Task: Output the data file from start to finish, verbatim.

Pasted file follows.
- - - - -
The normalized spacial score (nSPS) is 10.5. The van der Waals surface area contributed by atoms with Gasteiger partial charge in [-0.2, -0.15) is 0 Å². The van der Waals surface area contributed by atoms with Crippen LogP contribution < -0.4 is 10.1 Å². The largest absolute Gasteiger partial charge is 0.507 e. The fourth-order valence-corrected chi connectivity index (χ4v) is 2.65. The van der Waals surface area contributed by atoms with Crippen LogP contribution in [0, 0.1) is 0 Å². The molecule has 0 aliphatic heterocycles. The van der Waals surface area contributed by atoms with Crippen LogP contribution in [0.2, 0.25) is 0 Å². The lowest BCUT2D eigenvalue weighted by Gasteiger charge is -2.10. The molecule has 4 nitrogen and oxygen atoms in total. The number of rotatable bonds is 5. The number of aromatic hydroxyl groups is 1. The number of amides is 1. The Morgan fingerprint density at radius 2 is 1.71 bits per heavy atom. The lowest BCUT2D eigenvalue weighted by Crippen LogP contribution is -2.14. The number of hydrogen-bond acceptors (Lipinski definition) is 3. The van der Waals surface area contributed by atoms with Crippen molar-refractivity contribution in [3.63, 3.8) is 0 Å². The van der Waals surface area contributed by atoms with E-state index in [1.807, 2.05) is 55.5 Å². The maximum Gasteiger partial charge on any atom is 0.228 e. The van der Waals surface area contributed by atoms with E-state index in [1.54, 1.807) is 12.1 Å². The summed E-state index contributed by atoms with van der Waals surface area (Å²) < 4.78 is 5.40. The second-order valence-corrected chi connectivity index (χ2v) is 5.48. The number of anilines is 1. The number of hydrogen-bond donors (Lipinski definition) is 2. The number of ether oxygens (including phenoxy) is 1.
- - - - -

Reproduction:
The normalized spacial score (nSPS) is 10.5. The van der Waals surface area contributed by atoms with Gasteiger partial charge in [-0.2, -0.15) is 0 Å². The van der Waals surface area contributed by atoms with Crippen LogP contribution < -0.4 is 10.1 Å². The largest absolute Gasteiger partial charge is 0.507 e. The fourth-order valence-corrected chi connectivity index (χ4v) is 2.65. The van der Waals surface area contributed by atoms with Crippen LogP contribution in [0, 0.1) is 0 Å². The molecule has 0 aliphatic heterocycles. The van der Waals surface area contributed by atoms with Crippen LogP contribution in [0.2, 0.25) is 0 Å². The lowest BCUT2D eigenvalue weighted by Gasteiger charge is -2.10. The molecule has 4 nitrogen and oxygen atoms in total. The number of rotatable bonds is 5. The number of aromatic hydroxyl groups is 1. The number of amides is 1. The Morgan fingerprint density at radius 2 is 1.71 bits per heavy atom. The lowest BCUT2D eigenvalue weighted by Crippen LogP contribution is -2.14. The number of hydrogen-bond acceptors (Lipinski definition) is 3. The van der Waals surface area contributed by atoms with Crippen molar-refractivity contribution in [3.63, 3.8) is 0 Å². The van der Waals surface area contributed by atoms with E-state index in [1.807, 2.05) is 55.5 Å². The maximum Gasteiger partial charge on any atom is 0.228 e. The van der Waals surface area contributed by atoms with E-state index in [1.54, 1.807) is 12.1 Å². The summed E-state index contributed by atoms with van der Waals surface area (Å²) < 4.78 is 5.40. The second-order valence-corrected chi connectivity index (χ2v) is 5.48. The number of anilines is 1. The number of hydrogen-bond donors (Lipinski definition) is 2. The number of ether oxygens (including phenoxy) is 1.